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Lee Morgan, East Village Jazz Trumpet Prodigy

Lee Morgan, prodigy jazz trumpeter, born on July 10, 1938, in Philadelphia. One of his sisters bought him his first trumpet, and by the time he was a teenager he played with John Coltrane for the album Blue Train. At 18, Dizzie Gillespie tapped Morgan to join his band. The jazz world opened up before him. Starting in the 1960’s, Morgan was a regular performer at Slugs’ Saloon at 242 East 3rd Street, between Avenue B and C, where – well, let’s say, headlines were made.

Lee Morgan

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C.B.J. Snyder and the East Village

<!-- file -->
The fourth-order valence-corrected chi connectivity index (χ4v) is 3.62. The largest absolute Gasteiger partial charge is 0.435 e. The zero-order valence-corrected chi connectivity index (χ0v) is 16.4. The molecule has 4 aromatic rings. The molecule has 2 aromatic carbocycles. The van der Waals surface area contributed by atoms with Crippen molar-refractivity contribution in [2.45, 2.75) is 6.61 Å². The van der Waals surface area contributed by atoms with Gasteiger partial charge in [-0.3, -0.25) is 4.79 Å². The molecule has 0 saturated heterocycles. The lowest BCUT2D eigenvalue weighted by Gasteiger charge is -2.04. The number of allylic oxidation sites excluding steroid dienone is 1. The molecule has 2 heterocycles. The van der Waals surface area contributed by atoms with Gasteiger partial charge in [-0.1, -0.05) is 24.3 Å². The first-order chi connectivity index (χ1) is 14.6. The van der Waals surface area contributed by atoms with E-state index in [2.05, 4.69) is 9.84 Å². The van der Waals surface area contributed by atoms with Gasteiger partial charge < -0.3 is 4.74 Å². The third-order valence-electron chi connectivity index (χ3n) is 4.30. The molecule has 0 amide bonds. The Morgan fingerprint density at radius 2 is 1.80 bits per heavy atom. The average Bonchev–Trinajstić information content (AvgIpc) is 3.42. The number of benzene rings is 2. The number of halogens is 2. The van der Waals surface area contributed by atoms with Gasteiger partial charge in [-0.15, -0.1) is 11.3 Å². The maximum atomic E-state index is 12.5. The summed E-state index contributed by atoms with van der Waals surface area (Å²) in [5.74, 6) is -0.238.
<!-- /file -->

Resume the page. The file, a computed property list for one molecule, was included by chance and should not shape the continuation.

We have written a number of times about the former P.S. 64/ CHARAS-El Bohio Community and Cultural Center and our efforts to save the landmarked building. The beloved historic structure was built in 1906 and designed by architect and then-New York City Superintendent of School Buildings C.B.J. Snyder.  During his tenure in that position from 1891 to 1922, Snyder designed close to three hundred fifty schools and school additions, nearly all of which were considered landmarks of educational design.  Unfortunately, not all of the master’s school buildings survive to this day.